Thank you webmaster for this forum and I hope you got something out of this for your files. Please send me an e-mail if you can round up any Fear Of God stuff.

Thanks!

 

Pixel Fairy recorded:

I first heard FOG when a friend working for Warner gave me "Within the Veil" It hit me like nothing before (or after) ever has. Maybe partly because I was really young at the time, and really depressive and emotional in a way that really went with the feel of that album. It's been my favorite ever since. I used to listen to them a lot back then, thinking I was the only one who had ever even heard of them. Since I never heard anything about them, I thought they were gone. But they had such an effect on me, brought out vicious loving claws from in me...the only way I could think of to put it. Then I saw the new CD in Maryland (I only lived there for two months, and moved back to LA) and immediately grabbed it without second thoughts. I found it to be more angry and energetic than the first. The first was always depressing, unless I already was. But it could certainly help you get it out. The second one I could listen to more often, by now I was hesitant to listen to the first one, which still has a strong effect on me.

A year ago I saw their name on the bottom of a flyer touring with some death metal bands (how she got mixed up with all that is still beyond me, death metal is fun, but...) so I knew where I was going to be that night. She had lost a little of her feel, but she was definitely still there! They played most of "Toxic Voodoo", but it was strange that they did not play "Worms". At every stop there was that one obvious death rocker who came to see them (me in LA). She asked me what the whole goth thing was, she epitomized it (she did say that she was really into christian death so she had some idea). Those others who met her know that she really was really nice, and really fun, but was also clutching the ever present beer that night. I did not know what a problem that beer was. I'll never forget that night. I gave her a bracelet. I still only listen to her at certain times, usually with my friend or when im really depressed or something. And now. But I'm trying not to tear my arms. I can probably listen to it a little more often now. Until I found this site, the only people I knew of who were into FOG were through me. I saw this site a week ago and found out about her death, and was choked that day. I wanted to see her again. I had no idea she was dead only two months later. It's really sad that she had to die like that, and so young. They were a strong influence on me from an early age (about 14 or 15) and still are. I'm still surprised about this page and the other people. I went so long being the only one who even knew who she was and so silent about it (except that I would always ask any other goth/punk type I met if they had heard of them, until I gave up) (remember hearing vague rumors about a friend of a friend who had a video or had seen a video, something about needles being in it). I was told that a lot of the talent was with Michael, and Doug Bermender also says this. If so, I'd like to know of any other music he's done (I also thought he was dead). That feel was still there when Dawn played without him and in "Toxic Voodoo", so I still think she had a lot to do with it. I used to think she did most of it, kinda like Danzig did with Misfits and Samhain because she is credited with the lyrics, making it easy to think she also wrote the music. Not sure what else to say, probably just said a buch of useless crap trying to get out my feelings on this. I'm not a writer.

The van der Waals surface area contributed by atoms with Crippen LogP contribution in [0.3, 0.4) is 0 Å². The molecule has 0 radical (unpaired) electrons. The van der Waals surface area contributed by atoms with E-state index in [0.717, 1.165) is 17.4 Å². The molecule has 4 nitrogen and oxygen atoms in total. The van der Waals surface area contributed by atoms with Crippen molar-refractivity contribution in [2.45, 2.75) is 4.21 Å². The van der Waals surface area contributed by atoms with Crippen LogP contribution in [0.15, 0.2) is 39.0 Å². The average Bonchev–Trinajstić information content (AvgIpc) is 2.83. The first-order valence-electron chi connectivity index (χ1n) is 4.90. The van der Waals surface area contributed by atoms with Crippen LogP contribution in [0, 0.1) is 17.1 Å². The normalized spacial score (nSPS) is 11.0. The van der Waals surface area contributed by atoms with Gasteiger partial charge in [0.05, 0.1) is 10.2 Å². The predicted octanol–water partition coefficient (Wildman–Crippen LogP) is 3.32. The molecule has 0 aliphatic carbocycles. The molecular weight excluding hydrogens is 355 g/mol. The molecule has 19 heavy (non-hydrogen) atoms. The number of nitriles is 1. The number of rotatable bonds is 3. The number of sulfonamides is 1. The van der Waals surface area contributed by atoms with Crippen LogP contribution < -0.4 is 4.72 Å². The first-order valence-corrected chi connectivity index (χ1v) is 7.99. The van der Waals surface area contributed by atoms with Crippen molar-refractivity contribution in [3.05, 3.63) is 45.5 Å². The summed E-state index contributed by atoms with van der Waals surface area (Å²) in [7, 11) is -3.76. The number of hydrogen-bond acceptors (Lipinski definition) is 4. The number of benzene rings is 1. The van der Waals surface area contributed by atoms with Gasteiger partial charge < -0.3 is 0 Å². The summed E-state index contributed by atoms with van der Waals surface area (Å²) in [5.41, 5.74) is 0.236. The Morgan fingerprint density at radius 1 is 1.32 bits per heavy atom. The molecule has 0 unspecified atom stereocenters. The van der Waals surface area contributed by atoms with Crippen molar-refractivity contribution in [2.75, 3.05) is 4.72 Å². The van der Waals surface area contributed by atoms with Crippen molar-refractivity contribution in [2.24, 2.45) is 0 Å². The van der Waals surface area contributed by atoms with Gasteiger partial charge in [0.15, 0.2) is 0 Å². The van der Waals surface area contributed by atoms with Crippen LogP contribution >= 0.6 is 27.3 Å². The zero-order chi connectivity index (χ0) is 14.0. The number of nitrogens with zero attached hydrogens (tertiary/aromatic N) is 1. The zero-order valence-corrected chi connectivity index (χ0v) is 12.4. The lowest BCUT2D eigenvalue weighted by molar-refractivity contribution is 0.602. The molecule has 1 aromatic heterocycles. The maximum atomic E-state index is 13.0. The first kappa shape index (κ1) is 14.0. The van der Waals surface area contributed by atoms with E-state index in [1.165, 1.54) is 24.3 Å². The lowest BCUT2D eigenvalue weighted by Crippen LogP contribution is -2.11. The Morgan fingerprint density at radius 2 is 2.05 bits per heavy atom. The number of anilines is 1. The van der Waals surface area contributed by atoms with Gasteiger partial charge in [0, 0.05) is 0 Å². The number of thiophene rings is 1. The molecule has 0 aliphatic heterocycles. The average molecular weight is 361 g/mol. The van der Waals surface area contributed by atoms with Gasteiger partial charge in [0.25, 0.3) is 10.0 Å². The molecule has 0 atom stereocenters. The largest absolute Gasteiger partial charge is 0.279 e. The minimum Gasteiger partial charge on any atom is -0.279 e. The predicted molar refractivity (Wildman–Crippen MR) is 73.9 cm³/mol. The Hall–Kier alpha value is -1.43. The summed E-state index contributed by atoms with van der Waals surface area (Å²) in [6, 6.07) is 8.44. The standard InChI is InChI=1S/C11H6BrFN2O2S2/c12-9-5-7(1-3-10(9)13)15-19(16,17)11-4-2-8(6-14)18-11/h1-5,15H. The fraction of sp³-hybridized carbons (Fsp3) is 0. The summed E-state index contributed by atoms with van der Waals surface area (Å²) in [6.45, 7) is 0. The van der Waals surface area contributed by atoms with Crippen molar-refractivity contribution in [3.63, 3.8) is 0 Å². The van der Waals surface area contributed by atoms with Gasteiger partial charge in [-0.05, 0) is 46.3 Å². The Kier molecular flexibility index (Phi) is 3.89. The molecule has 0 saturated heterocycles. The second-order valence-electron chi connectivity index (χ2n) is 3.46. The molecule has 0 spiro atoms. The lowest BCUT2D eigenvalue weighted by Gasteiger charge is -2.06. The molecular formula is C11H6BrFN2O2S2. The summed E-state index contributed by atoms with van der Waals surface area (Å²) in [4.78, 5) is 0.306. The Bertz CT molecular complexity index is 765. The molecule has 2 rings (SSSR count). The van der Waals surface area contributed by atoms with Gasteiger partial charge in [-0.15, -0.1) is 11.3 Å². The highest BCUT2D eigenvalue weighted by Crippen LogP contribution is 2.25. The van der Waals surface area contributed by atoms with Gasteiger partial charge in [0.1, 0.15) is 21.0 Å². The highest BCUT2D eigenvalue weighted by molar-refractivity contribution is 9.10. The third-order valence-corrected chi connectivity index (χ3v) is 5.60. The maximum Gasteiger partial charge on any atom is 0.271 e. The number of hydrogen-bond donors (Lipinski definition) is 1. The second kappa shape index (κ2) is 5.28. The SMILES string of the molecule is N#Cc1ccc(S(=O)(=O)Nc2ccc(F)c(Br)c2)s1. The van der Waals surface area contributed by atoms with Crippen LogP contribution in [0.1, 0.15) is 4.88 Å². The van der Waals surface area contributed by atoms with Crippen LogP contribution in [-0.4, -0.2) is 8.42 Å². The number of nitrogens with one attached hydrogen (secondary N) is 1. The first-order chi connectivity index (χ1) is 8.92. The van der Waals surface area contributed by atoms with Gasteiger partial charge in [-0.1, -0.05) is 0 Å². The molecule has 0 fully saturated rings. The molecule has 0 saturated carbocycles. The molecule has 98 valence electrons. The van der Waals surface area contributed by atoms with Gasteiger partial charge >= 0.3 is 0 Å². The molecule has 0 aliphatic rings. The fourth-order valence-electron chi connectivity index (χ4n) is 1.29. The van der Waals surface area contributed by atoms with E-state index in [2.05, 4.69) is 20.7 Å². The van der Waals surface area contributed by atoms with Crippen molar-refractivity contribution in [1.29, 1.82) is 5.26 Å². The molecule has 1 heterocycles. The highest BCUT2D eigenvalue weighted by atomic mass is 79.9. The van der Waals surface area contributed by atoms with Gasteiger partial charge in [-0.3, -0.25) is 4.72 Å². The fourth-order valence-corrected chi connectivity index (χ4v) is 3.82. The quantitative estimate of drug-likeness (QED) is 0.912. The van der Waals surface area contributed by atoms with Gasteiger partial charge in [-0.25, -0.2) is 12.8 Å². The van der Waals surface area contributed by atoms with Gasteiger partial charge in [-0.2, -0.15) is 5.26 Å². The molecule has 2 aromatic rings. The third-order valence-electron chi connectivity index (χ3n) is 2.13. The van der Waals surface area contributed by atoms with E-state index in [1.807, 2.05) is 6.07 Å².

Thanks, Kevin, for this site, and letting us know about all this.  please feel free to email:

dawncrosbyrules@gmail.com